AT THE FOREFRONT OF THE CONTEMPLATIVE MOVEMENT IN HIGHER
EDUCATION








A Dissertation
Presented To

The Faculty of the School of Education
Department of Leadership Studies

Organization and Leadership Program






In Partial Fulfillment
of the Requirements for the Degree

Doctor of Education












by
Nicola Smith
San Francisco

May 2017

Page 127

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duality of our lives, in terms of life and death, good and evil and light and dark . .

. . People can speak at a very personal level, unlike a written document . . . . I’ve

done collective boxes . . . with the collapse of the twin towers, 9-11, there was

very little press about the workers of the towers and a lot of them were

undocumented workers, a lot of them immigrants from other countries . . . . at the

time, we decided to do one collective box around those people . . . . it was

contemplative in the fact that we were remembering them and we were, you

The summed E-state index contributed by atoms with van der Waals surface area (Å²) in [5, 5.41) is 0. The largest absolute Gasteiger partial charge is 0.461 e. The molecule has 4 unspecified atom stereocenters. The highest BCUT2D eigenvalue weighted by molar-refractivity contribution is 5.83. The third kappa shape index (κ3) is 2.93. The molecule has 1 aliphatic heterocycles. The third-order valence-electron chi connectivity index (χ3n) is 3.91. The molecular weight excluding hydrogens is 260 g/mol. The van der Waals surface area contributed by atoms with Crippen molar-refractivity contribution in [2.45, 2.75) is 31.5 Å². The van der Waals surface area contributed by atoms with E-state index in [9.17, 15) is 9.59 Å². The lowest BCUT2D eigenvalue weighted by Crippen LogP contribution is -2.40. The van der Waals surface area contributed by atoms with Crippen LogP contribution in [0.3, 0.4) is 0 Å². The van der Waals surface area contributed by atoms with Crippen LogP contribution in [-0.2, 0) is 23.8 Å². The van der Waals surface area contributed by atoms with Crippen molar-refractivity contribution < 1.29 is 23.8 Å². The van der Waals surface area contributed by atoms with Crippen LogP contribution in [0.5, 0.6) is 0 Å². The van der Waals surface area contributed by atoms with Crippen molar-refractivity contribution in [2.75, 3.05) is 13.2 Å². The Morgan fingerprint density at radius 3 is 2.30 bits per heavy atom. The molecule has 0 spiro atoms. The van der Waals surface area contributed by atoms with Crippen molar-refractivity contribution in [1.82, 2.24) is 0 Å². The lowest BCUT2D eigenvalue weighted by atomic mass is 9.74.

know, thinking about them and honoring their presence.

Like with his Chicano Park curriculum, Pulido entreats student to imagine, interact with

and transform community. In the last instances, community extends to any of those in our

nation who lost their lives during the destruction of the twin towers as well as those who

died attempting to enter this country. Although not overtly conceived as such, these

renderings are also sacred in their willingness hold the paradoxes of the material and

spiritual realms of existence.

As a scholar, Pulido seeks to produce forms of knowledge that honor community